A survey by Yale Program on Climate Change Communication shows that nearly four in 10 registered voters in the U.S. consider climate change to be a “very important” issue ahead of the midterm elections.
The survey of 908 registered voters, which was conducted between April 13 and May 12 but published last month, indicates that the top five issues for voters are the economy, free and fair elections, inflation, corruption, and social security.
Earlier surveys by Stanford’s Political Psychology Research Group, which runs the American Public Opinion on Global Warming website, have recorded an increase in the number of American adults who think climate change is an “incredibly important” issue, from 13% in January 2015 to 25% in August 2020.
This may not sound like enough support to ensure that pro-climate politicians win elections, but the group’s director, Jon Krosnick, tells Treehugger that voting is often driven by “strong commitments” to particular issues such as abortion rights, gun control, or the economy, forming “a patchwork quilt of lots of little groups of people who are passionate about these various issues.”
Since there are many topics on the national agenda, the fact that at least one of every four voters is “now married to climate change” is “huge” because no other issue consistently has as much of a pull in voting intention, Krosnick said.
Despite an increase in wildfires, droughts, heatwaves, and destructive storms in the past few years, recent surveys show the climate crisis continues to be a largely partisan issue, rather than the biggest threat that humanity has ever faced, as the United Nations said last year.
According to the Yale poll, six in 10 registered Democrats say the climate crisis will be a very important factor when they decide who to vote for in November. “By contrast, global warming is near or at the bottom of congressional voting priorities among Republicans,” says the study.
Krosnick agrees Democrats are more likely to implement climate-friendly policies than Republicans but noted the issue of climate change is gaining some traction among GOP candidates.
But since Democrats and Republicans often enjoy similar support among voters and elections tend to be won by very small margins, those who consider themselves independent are the ones who often determine the climate vote, says Krosnick.
Approximately 40% of voters consider themselves independents and many of them tend “to lean in the green direction” when it comes to climate, said the social psychologist.
Nonetheless, research shows Americans are not united when it comes to how to tackle the climate crisis. According to a Pew Research survey of 10,282 U.S. adults released last month, 49% of Americans think the Biden administration’s policies on climate change are taking the country in the right direction, while 47% say that the opposite is true.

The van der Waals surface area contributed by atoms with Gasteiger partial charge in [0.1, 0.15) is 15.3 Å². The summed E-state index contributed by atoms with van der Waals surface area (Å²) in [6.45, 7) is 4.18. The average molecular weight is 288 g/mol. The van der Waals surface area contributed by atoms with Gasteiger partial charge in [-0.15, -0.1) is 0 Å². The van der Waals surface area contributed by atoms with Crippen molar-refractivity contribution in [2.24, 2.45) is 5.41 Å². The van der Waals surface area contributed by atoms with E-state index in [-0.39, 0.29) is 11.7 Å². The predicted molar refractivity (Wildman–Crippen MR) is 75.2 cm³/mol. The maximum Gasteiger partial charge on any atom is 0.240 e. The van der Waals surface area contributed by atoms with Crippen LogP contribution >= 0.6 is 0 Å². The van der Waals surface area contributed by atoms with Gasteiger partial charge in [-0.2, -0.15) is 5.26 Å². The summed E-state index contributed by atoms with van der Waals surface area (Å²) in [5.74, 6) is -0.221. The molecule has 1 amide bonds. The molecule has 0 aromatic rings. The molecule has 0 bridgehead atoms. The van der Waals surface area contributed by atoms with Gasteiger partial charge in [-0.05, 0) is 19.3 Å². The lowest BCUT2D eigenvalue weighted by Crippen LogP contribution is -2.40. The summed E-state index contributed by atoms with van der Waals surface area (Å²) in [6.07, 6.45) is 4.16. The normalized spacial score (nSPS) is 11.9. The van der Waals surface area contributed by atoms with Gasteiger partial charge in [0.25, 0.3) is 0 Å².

“While the public is divided over Biden’s approach to climate change, a majority of Americans continue to see room for more federal action on the issue: 58% say the federal government is doing too little to reduce the effects of global climate change, compared with just 18% who say it is doing too much,” Pew Research said in a press release.
The Pew study also shows significant disagreements among Democrats when it comes to climate policy. About a third think Biden is doing as much as they expected but just under two-thirds said Biden could be doing a lot more.
Biden’s policies somehow reflect this dichotomy. On the one hand, he is trying to push forward with a wide-ranging plan to decarbonize the power sector and increase the adoption of electric vehicles. On the other, in a bid to tame the surge in gas prices, he urged fossil fuel companies to pump more oil, announced a plan to boost natural gas exports to the European Union, and decided to reopen federal lands to fossil fuel extraction.
The Yale study highlights the climate hypocrisy that has prevailed in the U.S. in recent years. Nearly six in 10 voters say they would rather vote for a candidate that supports climate action but only 50% say global warming should be a high or very high priority for the president and Congress.1
A majority of registered voters say Congress should prioritize renewable energy and they also support other climate action policies such as providing funding to increase energy efficiency and even introducing a carbon tax for fossil fuel companies. And yet, most voters support expanding oil and gas offshore drilling (58%) and fossil fuel extraction in public lands (55%).
Although these numbers may be considered “paradoxical,” they suggest that Americans want energy independence, says Krosnick.
“[Respondents] are not saying that they want more oil and natural gas in the world. If the question had been asked differently, what you would have found is that Americans want to stop buying from Russia and don’t want gas prices to be dependent on what happens in the Middle East,” he says.
And although most voters said they want politicians and corporations to do more to tackle the climate crisis, just 49% said they themselves should do more and the vast majority admitted that they are currently not engaged in political action to limit global warming.
Another recent study by Yale found two in three Americans (67%) say they “rarely” or “never” discuss global warming with family and friends and that just 40% of people think that their family and friends are doing something to tackle the climate crisis.
The Pew study also found that the fossil fuel industry still has wide support among Americans, with 55% of respondents saying they would oppose phasing out the production of new gas cars by 2035.